In the validation phase, a combined analysis of the previously selected SNPs using the inverse variance method under a fixed effects model was performed using the association results of the three analysed populations and the ACPA− RA patients and controls of the Swedish cohort in Padyukov et al.13 A p value <5×10−6 was established as arbitrary threshold to consider a SNP as a suggestive association in the meta-analysis. Additionally, loci showing a high heterogeneity (Q<0.05) were discarded.

For the analysis of the imputed data in the HLA region, we performed the association analyses by means of unconditional and conditional logistic regression analysis to account for dependency between the observed signals (details in online supplementary note 3). Finally, we searched recursively for models which better explained all association present in the HLA region (see online supplementary note 3).

Regional plots were generated using LocusZoom, and the remaining figures were generated using R V. ,27


Independent and combined analyses of three European ACPA− populations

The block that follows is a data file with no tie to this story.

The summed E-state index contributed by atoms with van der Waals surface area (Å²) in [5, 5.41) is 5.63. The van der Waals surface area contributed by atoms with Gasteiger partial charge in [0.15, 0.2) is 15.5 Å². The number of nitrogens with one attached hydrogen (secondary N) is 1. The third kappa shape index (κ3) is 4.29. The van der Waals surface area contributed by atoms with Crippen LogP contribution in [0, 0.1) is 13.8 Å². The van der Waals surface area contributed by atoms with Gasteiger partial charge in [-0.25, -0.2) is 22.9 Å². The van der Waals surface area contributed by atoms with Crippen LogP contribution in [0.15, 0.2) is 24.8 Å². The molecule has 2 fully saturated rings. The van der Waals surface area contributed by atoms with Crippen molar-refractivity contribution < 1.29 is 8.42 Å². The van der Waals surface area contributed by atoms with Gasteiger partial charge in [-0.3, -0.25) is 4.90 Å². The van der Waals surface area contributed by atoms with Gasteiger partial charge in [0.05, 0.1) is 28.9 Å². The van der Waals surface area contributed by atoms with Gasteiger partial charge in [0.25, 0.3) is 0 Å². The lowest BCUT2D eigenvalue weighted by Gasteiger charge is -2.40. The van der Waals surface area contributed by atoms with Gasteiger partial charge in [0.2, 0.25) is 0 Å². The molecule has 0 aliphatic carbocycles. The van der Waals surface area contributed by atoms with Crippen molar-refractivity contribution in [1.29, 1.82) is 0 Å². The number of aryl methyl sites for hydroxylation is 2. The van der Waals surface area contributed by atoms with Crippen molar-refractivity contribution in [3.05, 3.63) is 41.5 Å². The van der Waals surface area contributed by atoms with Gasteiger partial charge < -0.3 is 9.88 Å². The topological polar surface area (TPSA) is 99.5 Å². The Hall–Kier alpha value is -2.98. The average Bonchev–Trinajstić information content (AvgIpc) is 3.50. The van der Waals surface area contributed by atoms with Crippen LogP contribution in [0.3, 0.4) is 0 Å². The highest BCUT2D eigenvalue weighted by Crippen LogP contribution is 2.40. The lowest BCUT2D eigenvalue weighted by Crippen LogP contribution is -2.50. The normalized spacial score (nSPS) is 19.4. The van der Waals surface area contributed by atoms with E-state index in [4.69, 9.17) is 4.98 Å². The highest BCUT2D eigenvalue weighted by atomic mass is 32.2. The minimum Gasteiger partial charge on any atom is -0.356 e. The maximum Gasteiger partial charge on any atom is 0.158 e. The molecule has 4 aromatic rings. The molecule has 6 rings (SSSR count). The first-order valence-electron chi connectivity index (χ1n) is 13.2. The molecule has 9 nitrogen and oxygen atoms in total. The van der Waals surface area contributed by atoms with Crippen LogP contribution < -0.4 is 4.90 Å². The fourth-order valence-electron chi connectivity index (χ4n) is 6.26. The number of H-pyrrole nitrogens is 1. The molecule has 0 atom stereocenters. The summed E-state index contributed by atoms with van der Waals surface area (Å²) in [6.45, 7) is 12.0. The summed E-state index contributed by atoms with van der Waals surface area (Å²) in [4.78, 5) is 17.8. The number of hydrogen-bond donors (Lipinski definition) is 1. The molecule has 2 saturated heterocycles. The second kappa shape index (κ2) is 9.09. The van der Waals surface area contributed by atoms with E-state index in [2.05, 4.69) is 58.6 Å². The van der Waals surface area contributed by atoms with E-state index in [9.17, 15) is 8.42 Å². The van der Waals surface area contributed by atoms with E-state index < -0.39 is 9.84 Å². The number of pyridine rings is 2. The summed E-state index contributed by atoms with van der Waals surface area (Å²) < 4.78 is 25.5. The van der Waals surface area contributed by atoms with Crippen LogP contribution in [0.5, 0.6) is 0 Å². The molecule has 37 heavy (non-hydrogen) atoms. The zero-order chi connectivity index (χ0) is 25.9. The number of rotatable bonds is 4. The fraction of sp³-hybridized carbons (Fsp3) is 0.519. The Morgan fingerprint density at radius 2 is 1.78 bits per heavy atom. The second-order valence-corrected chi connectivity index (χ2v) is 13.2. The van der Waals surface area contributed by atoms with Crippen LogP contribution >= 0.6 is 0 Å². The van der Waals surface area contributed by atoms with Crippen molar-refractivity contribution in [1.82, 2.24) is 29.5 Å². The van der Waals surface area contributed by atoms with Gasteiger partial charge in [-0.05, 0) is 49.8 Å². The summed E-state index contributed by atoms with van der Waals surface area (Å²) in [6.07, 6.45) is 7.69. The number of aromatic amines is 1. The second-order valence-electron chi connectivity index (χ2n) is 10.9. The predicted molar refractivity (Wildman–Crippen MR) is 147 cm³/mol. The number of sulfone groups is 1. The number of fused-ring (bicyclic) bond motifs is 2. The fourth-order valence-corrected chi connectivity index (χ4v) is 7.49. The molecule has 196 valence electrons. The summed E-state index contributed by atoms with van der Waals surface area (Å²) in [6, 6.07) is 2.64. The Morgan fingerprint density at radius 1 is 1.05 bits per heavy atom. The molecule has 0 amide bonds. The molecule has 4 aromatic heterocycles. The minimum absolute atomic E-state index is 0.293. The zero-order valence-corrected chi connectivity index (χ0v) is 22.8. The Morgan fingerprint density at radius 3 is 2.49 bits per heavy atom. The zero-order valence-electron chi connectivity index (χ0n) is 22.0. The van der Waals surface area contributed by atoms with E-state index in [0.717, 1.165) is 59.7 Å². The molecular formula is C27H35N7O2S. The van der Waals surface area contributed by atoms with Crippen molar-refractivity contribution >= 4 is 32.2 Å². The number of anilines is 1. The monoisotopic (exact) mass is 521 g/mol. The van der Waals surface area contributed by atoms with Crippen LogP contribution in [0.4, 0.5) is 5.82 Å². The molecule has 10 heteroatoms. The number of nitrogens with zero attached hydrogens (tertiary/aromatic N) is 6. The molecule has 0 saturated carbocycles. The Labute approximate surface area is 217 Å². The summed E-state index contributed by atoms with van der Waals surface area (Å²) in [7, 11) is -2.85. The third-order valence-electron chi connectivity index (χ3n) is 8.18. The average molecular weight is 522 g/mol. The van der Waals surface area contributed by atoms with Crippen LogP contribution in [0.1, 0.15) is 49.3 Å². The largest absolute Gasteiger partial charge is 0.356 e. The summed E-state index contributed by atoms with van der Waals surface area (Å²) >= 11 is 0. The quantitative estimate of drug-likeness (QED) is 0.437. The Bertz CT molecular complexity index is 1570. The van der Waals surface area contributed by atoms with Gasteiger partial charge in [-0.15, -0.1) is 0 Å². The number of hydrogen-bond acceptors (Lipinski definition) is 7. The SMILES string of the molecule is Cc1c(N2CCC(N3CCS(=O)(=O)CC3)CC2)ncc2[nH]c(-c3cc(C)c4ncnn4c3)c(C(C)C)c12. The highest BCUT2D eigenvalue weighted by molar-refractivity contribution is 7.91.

Independent analysis of The Netherlands I, The Netherlands II and Spain cohorts showed no associations at genome-wide significance level (p<5×10−8) (see online supplementary figures S2–S4). However, the combined analysis of the three cohorts identified a SNP in the CLYBL locus and two in SMIM21 showing significant risk associations at this level (figure 2). Moreover, 47 variants in 34 non-HLA loci showed a suggestive p value <5×10−5 and no heterogeneity, and were selected for follow-up (table 2 and figure 3). Additionally, the combined analysis of the three cohorts resulted in a peak of association in the HLA region in chromosome 6.

Figure 2

Regional association plots showing (A) the CLYBL locus (B) the SMIM21 locus.

Figure 3